Saddleback College’s campus police department acquired a Mine Resistant Ambush Protected vehicle (MRAP) from the Department of Defense (DOD) this past April.
Campus police utilized Excess Property Program 1033, managed by the Defense Logistics Agency, which provides DOD equipment to law enforcement agencies at a low cost. These agencies, who are only responsible for paying shipping and handling, can order office and medical supplies, weaponry, vehicles, and spare parts for their equipment.
U.S. Soldiers assigned to Delta Company, 1st Battalion, 186th Infantry Regiment, 41st Infantry Brigade Combat Team, head out for a mission aboard Caiman mine-resistant, ambush-protected vehicles and an M1117 Guardian armored security vehicle, background, at Camp Adder, Iraq, Oct. 31, 2009. (Photograph/Anita VanderMolen, U.S. Army [Public domain], via Wikimedia Commons)
Civilian versions of armored vehicles, like the Lenco BearCat, can cost upwards of $350,000. “If grant funding is not available, the 1033 Program allows departments to acquire an armored vehicle,” said Lieutenant Joe Balicki of the Orange County Sheriff’s Department Special Enforcement Bureau, Homeland Security Division.
Saddleback’s police department paid $5,000 dollars in shipping and handling for the MRAP, received drivers’ and maintenance training at no cost, and is able to stock the vehicle full of free medical supplies.
Campus police can also lend the MRAP to the Orange County Sheriff’s Department. The sheriff’s department provides training and advisement to Saddleback’s police force, in exchange for access to the MRAP in the event of a South Orange County disaster or active shooter event.
“North County SWAT hosted BAE [British Aerospace defense company] Systems instructors to provide operation and maintenance courses,” Balicki said. “If there’s a situation that requires SWAT to use an armored vehicle, having access to this MRAP staged farther south, cuts our response time in half.”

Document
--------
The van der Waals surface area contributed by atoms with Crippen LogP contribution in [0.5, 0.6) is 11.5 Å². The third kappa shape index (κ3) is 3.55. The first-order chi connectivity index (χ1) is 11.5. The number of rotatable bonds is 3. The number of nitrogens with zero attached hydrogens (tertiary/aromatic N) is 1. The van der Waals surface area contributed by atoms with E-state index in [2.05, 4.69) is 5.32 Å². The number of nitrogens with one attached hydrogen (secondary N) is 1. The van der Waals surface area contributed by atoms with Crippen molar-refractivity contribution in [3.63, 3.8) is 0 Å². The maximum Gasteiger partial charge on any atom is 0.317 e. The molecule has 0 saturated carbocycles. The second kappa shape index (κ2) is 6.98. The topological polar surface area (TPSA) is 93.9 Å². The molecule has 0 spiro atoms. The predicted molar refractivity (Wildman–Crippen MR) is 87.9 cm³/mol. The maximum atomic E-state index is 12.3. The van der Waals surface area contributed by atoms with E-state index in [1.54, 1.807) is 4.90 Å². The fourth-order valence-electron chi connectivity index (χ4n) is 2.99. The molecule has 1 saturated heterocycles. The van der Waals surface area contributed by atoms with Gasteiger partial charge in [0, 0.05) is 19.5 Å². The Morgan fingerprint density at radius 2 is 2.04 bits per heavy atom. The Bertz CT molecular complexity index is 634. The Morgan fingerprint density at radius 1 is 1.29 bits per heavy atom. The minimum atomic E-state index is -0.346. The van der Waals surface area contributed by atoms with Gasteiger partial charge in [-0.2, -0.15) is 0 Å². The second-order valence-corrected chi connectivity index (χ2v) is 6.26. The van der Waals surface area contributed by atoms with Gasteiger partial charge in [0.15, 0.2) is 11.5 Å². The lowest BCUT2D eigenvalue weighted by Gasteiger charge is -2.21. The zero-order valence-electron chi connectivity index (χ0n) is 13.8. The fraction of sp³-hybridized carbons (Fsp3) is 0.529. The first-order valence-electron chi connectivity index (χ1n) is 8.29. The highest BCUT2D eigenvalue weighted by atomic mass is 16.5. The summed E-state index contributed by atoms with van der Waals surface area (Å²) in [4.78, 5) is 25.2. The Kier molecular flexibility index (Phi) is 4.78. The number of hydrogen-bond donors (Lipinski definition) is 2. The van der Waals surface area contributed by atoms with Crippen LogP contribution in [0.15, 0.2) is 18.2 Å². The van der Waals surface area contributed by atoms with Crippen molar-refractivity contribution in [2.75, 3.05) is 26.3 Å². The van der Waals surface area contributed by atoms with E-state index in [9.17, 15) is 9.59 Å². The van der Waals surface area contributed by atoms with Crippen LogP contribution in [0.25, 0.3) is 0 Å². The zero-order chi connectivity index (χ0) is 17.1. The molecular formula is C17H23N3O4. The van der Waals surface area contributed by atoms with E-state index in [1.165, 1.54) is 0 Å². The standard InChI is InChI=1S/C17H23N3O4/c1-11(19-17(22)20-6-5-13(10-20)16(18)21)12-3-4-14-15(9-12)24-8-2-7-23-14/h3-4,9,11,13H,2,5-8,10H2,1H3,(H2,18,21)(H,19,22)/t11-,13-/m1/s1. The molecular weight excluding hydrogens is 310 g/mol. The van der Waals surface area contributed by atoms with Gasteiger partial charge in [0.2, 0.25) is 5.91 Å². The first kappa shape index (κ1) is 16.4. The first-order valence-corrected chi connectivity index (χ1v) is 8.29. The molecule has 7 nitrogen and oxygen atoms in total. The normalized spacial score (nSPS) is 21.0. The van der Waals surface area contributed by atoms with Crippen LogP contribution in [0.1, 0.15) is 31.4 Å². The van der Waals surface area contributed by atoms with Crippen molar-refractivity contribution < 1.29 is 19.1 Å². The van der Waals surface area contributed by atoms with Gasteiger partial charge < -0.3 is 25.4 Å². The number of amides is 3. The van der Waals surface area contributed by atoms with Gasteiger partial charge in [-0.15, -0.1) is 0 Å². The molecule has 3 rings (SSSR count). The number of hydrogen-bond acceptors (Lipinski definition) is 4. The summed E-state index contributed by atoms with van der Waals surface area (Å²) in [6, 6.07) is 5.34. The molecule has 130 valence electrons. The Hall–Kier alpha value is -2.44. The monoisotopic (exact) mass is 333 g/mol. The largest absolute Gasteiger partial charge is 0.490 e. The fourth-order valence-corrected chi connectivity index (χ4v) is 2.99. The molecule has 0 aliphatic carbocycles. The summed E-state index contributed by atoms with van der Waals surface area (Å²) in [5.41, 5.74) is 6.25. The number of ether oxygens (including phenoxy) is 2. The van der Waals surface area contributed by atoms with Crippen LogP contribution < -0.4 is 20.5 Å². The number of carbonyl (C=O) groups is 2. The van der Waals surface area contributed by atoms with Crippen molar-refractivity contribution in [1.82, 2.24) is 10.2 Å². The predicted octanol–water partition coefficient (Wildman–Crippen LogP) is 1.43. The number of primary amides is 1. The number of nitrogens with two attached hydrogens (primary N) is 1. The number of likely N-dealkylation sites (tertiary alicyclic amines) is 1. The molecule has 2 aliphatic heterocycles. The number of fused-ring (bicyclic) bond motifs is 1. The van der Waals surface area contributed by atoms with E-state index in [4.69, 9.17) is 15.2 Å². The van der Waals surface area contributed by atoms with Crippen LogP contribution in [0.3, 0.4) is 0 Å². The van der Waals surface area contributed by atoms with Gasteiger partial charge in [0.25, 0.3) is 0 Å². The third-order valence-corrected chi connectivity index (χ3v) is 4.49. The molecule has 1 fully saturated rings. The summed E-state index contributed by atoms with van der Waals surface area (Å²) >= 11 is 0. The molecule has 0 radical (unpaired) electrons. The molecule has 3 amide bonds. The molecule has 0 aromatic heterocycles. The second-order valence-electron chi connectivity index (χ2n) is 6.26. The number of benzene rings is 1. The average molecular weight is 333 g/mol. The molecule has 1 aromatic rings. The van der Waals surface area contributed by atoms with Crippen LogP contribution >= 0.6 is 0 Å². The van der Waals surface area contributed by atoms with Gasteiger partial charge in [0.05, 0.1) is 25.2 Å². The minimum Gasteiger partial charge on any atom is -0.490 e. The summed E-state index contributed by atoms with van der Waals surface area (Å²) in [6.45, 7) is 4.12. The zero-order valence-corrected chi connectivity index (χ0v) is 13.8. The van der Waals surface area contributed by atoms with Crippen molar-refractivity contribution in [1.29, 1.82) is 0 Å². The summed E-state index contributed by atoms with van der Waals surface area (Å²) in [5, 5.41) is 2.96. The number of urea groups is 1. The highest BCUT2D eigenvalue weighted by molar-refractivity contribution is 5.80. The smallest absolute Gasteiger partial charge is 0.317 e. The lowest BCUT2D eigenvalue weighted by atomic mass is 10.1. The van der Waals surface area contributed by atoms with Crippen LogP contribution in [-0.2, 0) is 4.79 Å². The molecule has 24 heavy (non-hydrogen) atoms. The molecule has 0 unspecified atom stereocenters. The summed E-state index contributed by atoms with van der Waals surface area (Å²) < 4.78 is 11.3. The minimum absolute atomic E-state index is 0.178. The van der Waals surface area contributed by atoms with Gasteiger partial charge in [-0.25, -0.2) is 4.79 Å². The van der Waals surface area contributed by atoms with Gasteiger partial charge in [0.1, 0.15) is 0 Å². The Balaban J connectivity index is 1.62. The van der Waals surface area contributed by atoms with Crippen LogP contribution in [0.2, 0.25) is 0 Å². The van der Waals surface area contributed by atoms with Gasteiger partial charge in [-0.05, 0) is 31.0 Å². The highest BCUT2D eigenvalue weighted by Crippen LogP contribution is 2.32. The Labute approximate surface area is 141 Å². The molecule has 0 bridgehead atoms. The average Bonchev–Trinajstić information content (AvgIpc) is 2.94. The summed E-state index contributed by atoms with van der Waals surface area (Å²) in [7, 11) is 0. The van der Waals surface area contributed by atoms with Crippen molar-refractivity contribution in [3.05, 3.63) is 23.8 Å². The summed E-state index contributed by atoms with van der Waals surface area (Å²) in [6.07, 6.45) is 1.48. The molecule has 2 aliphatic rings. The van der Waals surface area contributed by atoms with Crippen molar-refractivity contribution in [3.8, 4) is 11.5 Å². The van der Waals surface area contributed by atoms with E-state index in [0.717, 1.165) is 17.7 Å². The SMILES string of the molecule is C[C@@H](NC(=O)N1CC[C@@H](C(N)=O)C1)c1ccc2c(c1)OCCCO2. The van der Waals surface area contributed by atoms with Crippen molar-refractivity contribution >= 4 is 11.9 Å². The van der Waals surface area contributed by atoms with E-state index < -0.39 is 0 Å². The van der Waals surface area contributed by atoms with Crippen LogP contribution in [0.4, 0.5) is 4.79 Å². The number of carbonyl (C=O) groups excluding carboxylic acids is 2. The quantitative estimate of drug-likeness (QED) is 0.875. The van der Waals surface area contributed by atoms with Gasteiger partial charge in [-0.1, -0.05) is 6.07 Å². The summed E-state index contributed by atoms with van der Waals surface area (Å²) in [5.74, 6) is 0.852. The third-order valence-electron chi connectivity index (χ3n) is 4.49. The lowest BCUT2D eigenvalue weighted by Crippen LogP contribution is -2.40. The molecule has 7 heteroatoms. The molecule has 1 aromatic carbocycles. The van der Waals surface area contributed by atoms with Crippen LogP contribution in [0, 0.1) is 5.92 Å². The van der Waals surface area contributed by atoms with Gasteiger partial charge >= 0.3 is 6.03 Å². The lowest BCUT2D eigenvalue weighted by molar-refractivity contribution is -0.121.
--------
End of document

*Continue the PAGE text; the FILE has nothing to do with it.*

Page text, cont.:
Officers are required to gain a Class B License to operate the vehicle.
MRAP vehicles were developed and produced for the United States military to protect solders in combat environments against improvised explosive devices (IED) and small arms fire. This MRAP has not been outfitted for any type of duty other than transport.
In a situation with an armed gunman, this diagram illustrates positioning of an MRAP.
“It will be utilized as a rescue vehicle,” Balicki said. “It allows us to take fire and EMS [Emergency Medical Services] into the ‘Hot Zone’.”
In the event of an active shooter there are three zones: hot, warm, and cold.
A Hot Zone is “an area where there is a known hazard or direct and immediate life threat,” according to the National Fire Protection Agency, “(i.e. any uncontrolled area where an ‘active shooter’ could directly engage a team).” Teams would not be deployed into a Hot Zone.
A Warm Zone is “an area of indirect threat (i.e. an area where a police agency has either cleared or isolated the threat to a level of minimal or mitigated risk). This area can be considered clear but not secure. The appropriate teams would deploy in this area with security to treat victims.”
As of publication, Saddleback College’s Police Chief Christopher Wilkinson, was unavailable for comment.